Ok, so… I’ve ruled out quite a few of the previous design ideas for various reasons, but I think I have decided that I’m going to create a set of three books that shows the Past, Present and Future of language change.
The Past book will highlight the changes that happened in our history, and how they effected how we use language.
The Present book will show how language is changing currently, new words creeping into our dictionary, abbreviations etc.
The Future book will give a small insight into how we MIGHT use our language, obviously this can’t be definite, but I will show example that language will change again.
Each of these will be bound in a small book form, perhaps A5 or A6, but they will somehow fit together to form one book, perhaps a little folder, or a wrap around cover for them all. This is where I am at with my research. Getting there slowly!
Language is my whore, my mistress, my wife, my pen-friend, my check-out girl. Language is a complimentary moist lemon-scented cleansing square or handy freshen-up wipette. Language is the breath of God, the dew on a fresh apple, it’s the soft rain of dust that falls into a shaft of morning sun when you pull from an old bookshelf a forgotten volume of erotic diaries; language is the faint scent of urine on a pair of boxer shorts, it’s a half-remembered childhood birthday party, a creak on the stair, a spluttering match held to a frosted pane, the warm wet, trusting touch of a leaking nappy, the hulk of a charred Panzer, the underside of a granite boulder, the first downy growth on the upper lip of a Mediterranean girl, cobwebs long since overrun by an old Wellington boot.
– Stephen Fry
Language change is not a disease, any more than adolescence, or autumn are illnesses.
– Jean Aitchison, Language Change: Progress or Decay?
The feedback I got from the last presentation was to begin to look at design ideas and what I could use to create something that shows example of the change in language.
I interviewed 3 different linguists from Sheffield Hallam University last week, and I got some interesting opinions that have really helped my research. The questions I asked them were as follows:
- What is you specialist area within linguistics?
- Do you think grammar and punctuation is important to the general public anymore?
- Some people say that grammar and language is declining, how do yo feel about that?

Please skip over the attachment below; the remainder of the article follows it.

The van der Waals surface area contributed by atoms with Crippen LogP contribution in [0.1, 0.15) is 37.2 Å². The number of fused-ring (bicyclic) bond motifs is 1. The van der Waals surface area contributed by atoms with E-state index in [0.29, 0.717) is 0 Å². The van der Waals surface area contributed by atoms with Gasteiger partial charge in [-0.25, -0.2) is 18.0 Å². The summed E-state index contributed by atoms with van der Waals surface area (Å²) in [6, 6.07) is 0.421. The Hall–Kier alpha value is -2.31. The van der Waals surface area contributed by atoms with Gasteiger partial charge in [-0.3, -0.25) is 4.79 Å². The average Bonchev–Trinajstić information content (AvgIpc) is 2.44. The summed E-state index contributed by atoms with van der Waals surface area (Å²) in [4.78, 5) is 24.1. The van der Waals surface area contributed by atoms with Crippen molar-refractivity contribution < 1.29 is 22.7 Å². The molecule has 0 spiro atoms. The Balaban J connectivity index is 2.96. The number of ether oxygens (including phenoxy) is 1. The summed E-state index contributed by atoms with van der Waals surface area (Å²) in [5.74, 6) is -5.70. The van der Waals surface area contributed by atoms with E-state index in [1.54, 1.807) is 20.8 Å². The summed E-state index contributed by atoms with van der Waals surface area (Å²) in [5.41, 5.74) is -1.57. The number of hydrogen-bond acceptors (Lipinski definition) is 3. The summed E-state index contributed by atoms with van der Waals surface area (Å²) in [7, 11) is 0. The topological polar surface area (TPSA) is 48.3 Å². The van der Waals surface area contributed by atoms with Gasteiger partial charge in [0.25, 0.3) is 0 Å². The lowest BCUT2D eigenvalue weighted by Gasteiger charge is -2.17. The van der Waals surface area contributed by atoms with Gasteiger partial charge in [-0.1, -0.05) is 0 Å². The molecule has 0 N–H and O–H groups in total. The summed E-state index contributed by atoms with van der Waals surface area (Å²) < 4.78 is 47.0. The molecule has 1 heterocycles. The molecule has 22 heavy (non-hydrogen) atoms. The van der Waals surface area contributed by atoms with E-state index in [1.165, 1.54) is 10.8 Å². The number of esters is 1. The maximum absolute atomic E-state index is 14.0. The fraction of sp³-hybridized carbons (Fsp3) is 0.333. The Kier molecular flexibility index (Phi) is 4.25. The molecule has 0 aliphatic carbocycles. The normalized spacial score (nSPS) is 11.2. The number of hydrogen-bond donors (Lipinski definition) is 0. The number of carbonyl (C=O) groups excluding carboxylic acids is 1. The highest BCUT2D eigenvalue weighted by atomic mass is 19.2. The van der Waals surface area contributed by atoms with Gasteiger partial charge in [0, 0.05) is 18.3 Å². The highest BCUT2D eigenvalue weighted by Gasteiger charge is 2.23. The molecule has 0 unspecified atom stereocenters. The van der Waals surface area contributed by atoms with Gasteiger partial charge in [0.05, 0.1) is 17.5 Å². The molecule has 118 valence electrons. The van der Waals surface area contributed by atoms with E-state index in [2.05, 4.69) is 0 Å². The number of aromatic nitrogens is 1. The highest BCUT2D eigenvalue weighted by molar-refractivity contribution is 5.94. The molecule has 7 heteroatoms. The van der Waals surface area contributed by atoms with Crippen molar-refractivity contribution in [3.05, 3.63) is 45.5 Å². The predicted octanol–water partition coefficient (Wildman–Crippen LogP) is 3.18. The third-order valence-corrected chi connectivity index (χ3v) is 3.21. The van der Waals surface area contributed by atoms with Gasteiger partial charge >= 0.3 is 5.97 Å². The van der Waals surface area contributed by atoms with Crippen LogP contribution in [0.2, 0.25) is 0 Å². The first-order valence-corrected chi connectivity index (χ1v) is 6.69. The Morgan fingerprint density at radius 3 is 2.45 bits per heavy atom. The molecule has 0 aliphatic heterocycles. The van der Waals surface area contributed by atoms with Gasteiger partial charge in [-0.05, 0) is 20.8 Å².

- Do yo think a campaign promoting ‘correct grammar’ would be effective on the general public? Why?
I first asked these questions to Dr Jodie Clark, who had a lot to say on the subject, but the main points I got from here were:
Prescriptive views are very opinionated and perhaps not what everyone feels.
Descriptivist views are more what linguists feel -that all form of grammar are correct.
People find grammar important on two levels; real purists who know all about it and maintain the rules, ad the people who notice it unconsciously and judge others on their grammar without noticing.
Language doesn’t decline, it changes and is always changing
you can be at risk of looking unintelligent because of social reality and judgement
punctuation and knowingly using it correctly is not too different from anyone else knowing a lot about their own specialist subject – it is not something that everyone NEEDS to know anymore.
The second interview I did was with Professor Sara Mills, these were the main points I took from her knowledge:
The public view of grammar is extremely different from a linguists point of view.
There is this idea of a ‘fixed grammar’ or traditional grammar, that purists seem to stick to.
Punctuation is important, but not for the reasons most people think.
Language standards have risen within language courses, this may be because of this prescriptive view that is being idolised.
could we survive without grammar? and interesting point to look into.
My final interview was with Dr Barbara McMahon, and this is what I took away from our chat:
Language changes naturally, and no one seems to notice this so they think it ‘s declining
Linguists try hard to say that ‘all forms of language (including grammar) are correct’
Trying to make people believe there is no ‘correct grammar’ might be difficult
it is deeply engrained into people that there is a ‘right ad wrong’ language.
All of these points will help me with my research, along with the questionnaire I have done, they will provide resources for me to draw from to make a great design project.